Times change in food wars

Donald Saltz

August 16, 1991|By Donald Saltz

Giant Food, based in Landover, is the dominant food retailer in the Baltimore-Washington area, and is one of the top dozen food chains nationwide. It has about 46 percent of the food business in and around Washington, and about 29 percent in the much more fragmented Baltimore area, well ahead of all competitors in both cities.

Those percentages have not been constant; they're much higher for Giant in recent years. A few years back, for example, Giant trailed Safeway Stores in the Washington area. Today, Safeway trails Giant there by about 16 percentage points.

But times have changed. New competitors are moving into the area, and existing general merchandise stores are broadening their food lines.

The sluggish economy has led a growing number of shoppers to favor discounters such as Shoppers Food Warehouse, which now account for more than 10 percent of food sales in the Washington area. The recession has also caused a decline in sales of higher-priced food items.

Giant's sales, in its latest reported period -- 12 weeks ended May 18 -- were up only 1.9 percent, with profits ahead just 2.8 percent, well under usual gains.

Recently, Giant and Safeway announced on the same day that they would pay double on most coupons, a coincidence explained by Giant's Barry Scher, vice president for public affairs, as probably the result of there being "few secrets in this industry."

Double couponing did not touch off the price war, though. Earlier, Giant said it would reduce prices on many of its health, beauty aid and general merchandise items, certain to intensify competition in that area of its business, which garners an estimated 16 to 18 percent of the firm's more than $3 billion in annual sales. Giant is a major participant in this business with pharmacies in more than two-thirds of its 153 stores.

David Sykes, financial vice president of Giant, notes the importance of retaining customers in the face of new and intensifying competition. This could lead to a lower-profits quarter for the company, the first since a price war five years ago, a possibility that upsets investors. In that year, 1986, Giant's earnings fell to 77 cents a share from 95 cents the prior year, but the temporary price-cut plan worked and earnings shot up to $1.26 a share in 1987, and they've been climbing since. Last year, Giant earned $2.01 per share and the stock sold for about 15 times those earnings.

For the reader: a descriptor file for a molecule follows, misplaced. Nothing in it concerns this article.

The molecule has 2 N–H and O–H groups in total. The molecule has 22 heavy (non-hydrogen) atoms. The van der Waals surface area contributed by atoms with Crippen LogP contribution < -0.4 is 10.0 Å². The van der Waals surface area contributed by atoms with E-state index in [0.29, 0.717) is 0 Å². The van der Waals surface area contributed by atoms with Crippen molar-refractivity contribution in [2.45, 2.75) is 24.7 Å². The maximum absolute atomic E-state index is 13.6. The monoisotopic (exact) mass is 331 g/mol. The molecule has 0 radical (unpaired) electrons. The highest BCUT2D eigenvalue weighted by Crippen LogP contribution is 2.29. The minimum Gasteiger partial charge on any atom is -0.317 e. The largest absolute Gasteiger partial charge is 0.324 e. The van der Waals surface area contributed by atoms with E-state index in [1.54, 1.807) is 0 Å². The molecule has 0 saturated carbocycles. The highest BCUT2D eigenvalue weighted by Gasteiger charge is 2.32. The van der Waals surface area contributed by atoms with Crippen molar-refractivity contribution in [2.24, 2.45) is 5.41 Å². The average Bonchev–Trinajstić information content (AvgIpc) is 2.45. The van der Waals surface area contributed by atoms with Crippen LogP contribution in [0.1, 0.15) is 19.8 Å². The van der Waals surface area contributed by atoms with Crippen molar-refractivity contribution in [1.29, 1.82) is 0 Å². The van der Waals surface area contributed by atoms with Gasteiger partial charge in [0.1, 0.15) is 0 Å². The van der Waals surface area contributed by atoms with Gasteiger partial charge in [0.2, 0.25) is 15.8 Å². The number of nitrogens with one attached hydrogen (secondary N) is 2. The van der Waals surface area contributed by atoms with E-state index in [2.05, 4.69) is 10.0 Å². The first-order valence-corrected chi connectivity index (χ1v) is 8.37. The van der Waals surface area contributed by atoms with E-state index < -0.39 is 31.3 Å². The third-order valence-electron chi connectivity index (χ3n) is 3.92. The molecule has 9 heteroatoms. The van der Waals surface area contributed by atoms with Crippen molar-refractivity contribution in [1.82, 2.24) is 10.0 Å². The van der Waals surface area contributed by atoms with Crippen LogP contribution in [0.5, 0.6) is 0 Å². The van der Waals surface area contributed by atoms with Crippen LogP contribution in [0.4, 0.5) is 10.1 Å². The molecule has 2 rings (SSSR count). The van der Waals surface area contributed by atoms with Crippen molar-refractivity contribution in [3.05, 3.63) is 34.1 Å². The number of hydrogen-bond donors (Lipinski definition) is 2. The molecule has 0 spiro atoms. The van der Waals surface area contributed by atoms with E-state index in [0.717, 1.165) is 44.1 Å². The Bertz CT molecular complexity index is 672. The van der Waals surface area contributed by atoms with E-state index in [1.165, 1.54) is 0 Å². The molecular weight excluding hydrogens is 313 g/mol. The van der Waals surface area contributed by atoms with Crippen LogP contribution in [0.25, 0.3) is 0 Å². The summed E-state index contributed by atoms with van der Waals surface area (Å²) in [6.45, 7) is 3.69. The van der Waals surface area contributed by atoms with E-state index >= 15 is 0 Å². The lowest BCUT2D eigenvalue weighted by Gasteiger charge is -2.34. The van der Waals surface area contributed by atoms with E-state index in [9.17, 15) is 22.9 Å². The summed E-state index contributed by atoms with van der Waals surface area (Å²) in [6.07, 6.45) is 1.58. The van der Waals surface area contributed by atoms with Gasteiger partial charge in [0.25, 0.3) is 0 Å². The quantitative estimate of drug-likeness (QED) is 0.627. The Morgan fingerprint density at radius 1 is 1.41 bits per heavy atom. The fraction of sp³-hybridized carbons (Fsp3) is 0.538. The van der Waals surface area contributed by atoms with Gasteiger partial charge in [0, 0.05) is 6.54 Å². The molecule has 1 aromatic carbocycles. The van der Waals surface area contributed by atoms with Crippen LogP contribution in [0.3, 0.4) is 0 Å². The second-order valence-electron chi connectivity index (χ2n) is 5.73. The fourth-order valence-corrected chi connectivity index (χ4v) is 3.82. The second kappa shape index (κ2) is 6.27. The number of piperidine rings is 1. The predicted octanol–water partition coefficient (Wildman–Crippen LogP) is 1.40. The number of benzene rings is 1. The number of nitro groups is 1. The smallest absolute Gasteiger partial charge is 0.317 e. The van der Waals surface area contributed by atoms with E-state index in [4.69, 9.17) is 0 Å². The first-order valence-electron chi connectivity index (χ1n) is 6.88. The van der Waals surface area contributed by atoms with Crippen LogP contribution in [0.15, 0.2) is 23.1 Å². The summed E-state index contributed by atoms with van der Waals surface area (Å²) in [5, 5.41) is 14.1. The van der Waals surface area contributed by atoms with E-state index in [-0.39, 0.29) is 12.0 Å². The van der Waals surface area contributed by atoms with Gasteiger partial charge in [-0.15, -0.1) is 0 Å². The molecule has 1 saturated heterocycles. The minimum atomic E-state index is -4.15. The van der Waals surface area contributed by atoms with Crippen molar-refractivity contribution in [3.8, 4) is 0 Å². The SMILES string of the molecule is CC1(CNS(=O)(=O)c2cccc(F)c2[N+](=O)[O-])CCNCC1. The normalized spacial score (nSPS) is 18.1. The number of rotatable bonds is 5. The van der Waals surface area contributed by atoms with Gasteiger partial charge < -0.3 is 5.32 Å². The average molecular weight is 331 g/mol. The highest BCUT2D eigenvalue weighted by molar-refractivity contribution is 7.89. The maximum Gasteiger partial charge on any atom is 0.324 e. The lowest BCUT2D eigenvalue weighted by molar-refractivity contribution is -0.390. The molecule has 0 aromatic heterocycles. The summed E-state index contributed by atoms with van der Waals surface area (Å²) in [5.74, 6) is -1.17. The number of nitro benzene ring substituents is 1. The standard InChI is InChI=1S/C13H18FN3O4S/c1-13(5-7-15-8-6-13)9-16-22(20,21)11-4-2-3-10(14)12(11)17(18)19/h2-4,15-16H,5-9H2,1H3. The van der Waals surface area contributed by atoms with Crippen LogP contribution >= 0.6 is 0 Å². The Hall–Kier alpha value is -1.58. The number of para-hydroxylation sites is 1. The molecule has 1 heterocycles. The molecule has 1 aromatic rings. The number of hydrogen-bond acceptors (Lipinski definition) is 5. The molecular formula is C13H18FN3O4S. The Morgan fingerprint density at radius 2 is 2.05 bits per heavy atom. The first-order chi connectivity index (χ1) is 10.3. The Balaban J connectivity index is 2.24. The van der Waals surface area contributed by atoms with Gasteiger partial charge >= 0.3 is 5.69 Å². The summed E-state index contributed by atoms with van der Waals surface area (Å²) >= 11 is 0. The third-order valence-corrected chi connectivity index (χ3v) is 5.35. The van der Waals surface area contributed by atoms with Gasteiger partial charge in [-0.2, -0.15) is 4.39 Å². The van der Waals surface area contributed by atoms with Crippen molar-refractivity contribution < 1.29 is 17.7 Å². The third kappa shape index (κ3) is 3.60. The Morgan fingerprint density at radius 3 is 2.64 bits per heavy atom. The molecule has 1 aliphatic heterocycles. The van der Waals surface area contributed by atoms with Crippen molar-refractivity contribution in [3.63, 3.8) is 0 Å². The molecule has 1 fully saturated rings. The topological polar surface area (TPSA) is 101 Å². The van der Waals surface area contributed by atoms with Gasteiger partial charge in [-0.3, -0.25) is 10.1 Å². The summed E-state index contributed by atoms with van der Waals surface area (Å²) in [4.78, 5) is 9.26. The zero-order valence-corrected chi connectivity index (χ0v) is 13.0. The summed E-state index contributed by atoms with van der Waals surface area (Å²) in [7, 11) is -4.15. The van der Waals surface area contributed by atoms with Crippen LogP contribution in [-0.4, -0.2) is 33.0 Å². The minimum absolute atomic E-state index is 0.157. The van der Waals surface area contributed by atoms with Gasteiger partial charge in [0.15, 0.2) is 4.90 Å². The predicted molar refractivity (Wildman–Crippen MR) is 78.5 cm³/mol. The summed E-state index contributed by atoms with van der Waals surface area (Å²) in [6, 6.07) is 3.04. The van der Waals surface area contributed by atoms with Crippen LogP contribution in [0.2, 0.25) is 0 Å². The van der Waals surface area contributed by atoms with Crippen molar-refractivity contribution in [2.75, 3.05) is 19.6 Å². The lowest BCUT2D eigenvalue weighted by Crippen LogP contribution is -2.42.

In its latest 12-week period, Giant earned as net profit a phenomenal 3.73 percent on sales, with 1 of those percentage points resulting from the firm's manufacturing businesses, which include dairy, bakery and beverage products. Sykes acknowledges that many shareholders dislike even a single down quarter even if there are long-term benefits, such as a greater market share, which occurred in '86.

Despite the competitive clouds on the horizon of a sluggish economy, longer-term investors in Giant shares can hardly be unhappy. Anyone who bought the stock in October 1969 or earlier would have more than 40 times as many shares today through a handful of stock splits, the most recent a 2-for-1 split in April '88. An original share, bought for $15.20 in 1959, has grown to a value of well over $1,000.

However, Giant's share price reached its high of 36 1/4 in 1989. In recent months the share price dropped from 31 to 24, most of that decline coming in the past several weeks when the company began to talk about price cuts and double coupons.

Sykes, a veteran of many competitive campaigns, doesn't seem worried. He notes a program coming up next month that is expected to win substantial added business for Giant.

He said the company is enhancing its computers-for-schools program by providing double tapes for about 2,000 items. The program has also been expanded to include items other than computers. Safeway, which had a similar program, has dropped the concept.

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